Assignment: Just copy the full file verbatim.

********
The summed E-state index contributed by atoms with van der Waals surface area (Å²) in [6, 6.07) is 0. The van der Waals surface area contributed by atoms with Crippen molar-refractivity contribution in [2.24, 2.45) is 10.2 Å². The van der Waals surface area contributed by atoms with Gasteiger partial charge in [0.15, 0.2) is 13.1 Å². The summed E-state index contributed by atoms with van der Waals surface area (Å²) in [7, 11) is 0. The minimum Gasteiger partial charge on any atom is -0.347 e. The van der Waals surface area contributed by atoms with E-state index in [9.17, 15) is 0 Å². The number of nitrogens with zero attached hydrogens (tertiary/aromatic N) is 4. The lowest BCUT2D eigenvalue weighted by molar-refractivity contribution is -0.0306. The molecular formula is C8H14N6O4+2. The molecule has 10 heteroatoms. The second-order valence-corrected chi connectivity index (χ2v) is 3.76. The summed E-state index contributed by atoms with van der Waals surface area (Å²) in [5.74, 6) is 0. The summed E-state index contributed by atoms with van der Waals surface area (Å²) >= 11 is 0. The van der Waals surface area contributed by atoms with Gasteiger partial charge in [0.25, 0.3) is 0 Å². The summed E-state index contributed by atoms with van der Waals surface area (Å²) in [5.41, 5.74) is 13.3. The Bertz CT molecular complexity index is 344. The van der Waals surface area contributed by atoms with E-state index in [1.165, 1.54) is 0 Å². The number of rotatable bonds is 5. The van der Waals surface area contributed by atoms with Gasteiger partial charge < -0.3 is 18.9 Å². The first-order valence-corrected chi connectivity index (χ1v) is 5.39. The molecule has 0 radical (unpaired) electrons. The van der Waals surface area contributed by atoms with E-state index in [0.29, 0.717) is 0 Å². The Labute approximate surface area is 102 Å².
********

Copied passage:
The summed E-state index contributed by atoms with van der Waals surface area (Å²) in [6, 6.07) is 0. The van der Waals surface area contributed by atoms with Crippen molar-refractivity contribution in [2.24, 2.45) is 10.2 Å². The van der Waals surface area contributed by atoms with Gasteiger partial charge in [0.15, 0.2) is 13.1 Å². The summed E-state index contributed by atoms with van der Waals surface area (Å²) in [7, 11) is 0. The minimum Gasteiger partial charge on any atom is -0.347 e. The van der Waals surface area contributed by atoms with E-state index in [9.17, 15) is 0 Å². The number of nitrogens with zero attached hydrogens (tertiary/aromatic N) is 4. The lowest BCUT2D eigenvalue weighted by molar-refractivity contribution is -0.0306. The molecular formula is C8H14N6O4+2. The molecule has 10 heteroatoms. The second-order valence-corrected chi connectivity index (χ2v) is 3.76. The summed E-state index contributed by atoms with van der Waals surface area (Å²) in [5.74, 6) is 0. The summed E-state index contributed by atoms with van der Waals surface area (Å²) >= 11 is 0. The van der Waals surface area contributed by atoms with Gasteiger partial charge in [0.25, 0.3) is 0 Å². The summed E-state index contributed by atoms with van der Waals surface area (Å²) in [5.41, 5.74) is 13.3. The Bertz CT molecular complexity index is 344. The van der Waals surface area contributed by atoms with E-state index in [1.165, 1.54) is 0 Å². The number of rotatable bonds is 5. The van der Waals surface area contributed by atoms with Gasteiger partial charge < -0.3 is 18.9 Å². The first-order valence-corrected chi connectivity index (χ1v) is 5.39. The molecule has 0 radical (unpaired) electrons. The van der Waals surface area contributed by atoms with E-state index in [0.29, 0.717) is 0 Å². The Labute approximate surface area is 102 Å².